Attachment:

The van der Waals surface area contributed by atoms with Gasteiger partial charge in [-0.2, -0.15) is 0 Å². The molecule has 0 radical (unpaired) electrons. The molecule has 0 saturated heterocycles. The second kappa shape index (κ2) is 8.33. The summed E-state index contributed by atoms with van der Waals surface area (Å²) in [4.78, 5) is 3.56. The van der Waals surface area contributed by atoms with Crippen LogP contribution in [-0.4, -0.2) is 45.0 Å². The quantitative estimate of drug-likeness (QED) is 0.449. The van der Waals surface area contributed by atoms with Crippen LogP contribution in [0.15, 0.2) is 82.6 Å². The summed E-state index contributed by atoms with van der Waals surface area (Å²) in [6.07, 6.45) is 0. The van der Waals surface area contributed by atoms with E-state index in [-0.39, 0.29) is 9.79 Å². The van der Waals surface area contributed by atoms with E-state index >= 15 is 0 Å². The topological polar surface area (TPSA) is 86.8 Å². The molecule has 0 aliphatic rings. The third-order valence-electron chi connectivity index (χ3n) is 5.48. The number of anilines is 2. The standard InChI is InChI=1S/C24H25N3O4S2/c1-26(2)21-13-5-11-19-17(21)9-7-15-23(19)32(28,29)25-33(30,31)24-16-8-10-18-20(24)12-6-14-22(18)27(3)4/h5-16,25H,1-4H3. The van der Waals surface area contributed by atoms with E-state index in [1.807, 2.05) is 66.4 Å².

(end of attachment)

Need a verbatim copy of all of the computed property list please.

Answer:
The van der Waals surface area contributed by atoms with Gasteiger partial charge in [-0.2, -0.15) is 0 Å². The molecule has 0 radical (unpaired) electrons. The molecule has 0 saturated heterocycles. The second kappa shape index (κ2) is 8.33. The summed E-state index contributed by atoms with van der Waals surface area (Å²) in [4.78, 5) is 3.56. The van der Waals surface area contributed by atoms with Crippen LogP contribution in [-0.4, -0.2) is 45.0 Å². The quantitative estimate of drug-likeness (QED) is 0.449. The van der Waals surface area contributed by atoms with Crippen LogP contribution in [0.15, 0.2) is 82.6 Å². The summed E-state index contributed by atoms with van der Waals surface area (Å²) in [6.07, 6.45) is 0. The van der Waals surface area contributed by atoms with E-state index in [-0.39, 0.29) is 9.79 Å². The van der Waals surface area contributed by atoms with E-state index >= 15 is 0 Å². The topological polar surface area (TPSA) is 86.8 Å². The molecule has 0 aliphatic rings. The third-order valence-electron chi connectivity index (χ3n) is 5.48. The number of anilines is 2. The standard InChI is InChI=1S/C24H25N3O4S2/c1-26(2)21-13-5-11-19-17(21)9-7-15-23(19)32(28,29)25-33(30,31)24-16-8-10-18-20(24)12-6-14-22(18)27(3)4/h5-16,25H,1-4H3. The van der Waals surface area contributed by atoms with E-state index in [1.807, 2.05) is 66.4 Å².